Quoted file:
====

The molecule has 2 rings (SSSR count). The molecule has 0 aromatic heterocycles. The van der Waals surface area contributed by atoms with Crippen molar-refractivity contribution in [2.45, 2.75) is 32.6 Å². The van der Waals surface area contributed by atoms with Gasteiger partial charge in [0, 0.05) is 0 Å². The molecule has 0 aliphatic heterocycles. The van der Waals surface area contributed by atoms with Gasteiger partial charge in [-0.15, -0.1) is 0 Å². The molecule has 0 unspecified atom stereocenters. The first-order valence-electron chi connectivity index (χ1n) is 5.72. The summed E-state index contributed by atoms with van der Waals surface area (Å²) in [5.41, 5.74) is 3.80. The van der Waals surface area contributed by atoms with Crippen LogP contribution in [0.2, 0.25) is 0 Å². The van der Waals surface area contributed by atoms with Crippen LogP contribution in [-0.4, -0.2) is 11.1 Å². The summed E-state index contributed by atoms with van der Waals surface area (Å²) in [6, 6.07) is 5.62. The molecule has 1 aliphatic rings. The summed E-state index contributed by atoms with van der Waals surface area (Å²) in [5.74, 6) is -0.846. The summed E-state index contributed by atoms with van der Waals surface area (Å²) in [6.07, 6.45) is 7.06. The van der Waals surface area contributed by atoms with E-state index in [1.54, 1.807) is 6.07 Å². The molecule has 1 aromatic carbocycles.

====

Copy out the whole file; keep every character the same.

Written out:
The molecule has 2 rings (SSSR count). The molecule has 0 aromatic heterocycles. The van der Waals surface area contributed by atoms with Crippen molar-refractivity contribution in [2.45, 2.75) is 32.6 Å². The van der Waals surface area contributed by atoms with Gasteiger partial charge in [0, 0.05) is 0 Å². The molecule has 0 aliphatic heterocycles. The van der Waals surface area contributed by atoms with Gasteiger partial charge in [-0.15, -0.1) is 0 Å². The molecule has 0 unspecified atom stereocenters. The first-order valence-electron chi connectivity index (χ1n) is 5.72. The summed E-state index contributed by atoms with van der Waals surface area (Å²) in [5.41, 5.74) is 3.80. The van der Waals surface area contributed by atoms with Crippen LogP contribution in [0.2, 0.25) is 0 Å². The van der Waals surface area contributed by atoms with Crippen LogP contribution in [-0.4, -0.2) is 11.1 Å². The summed E-state index contributed by atoms with van der Waals surface area (Å²) in [6, 6.07) is 5.62. The molecule has 1 aliphatic rings. The summed E-state index contributed by atoms with van der Waals surface area (Å²) in [5.74, 6) is -0.846. The summed E-state index contributed by atoms with van der Waals surface area (Å²) in [6.07, 6.45) is 7.06. The van der Waals surface area contributed by atoms with E-state index in [1.54, 1.807) is 6.07 Å². The molecule has 1 aromatic carbocycles.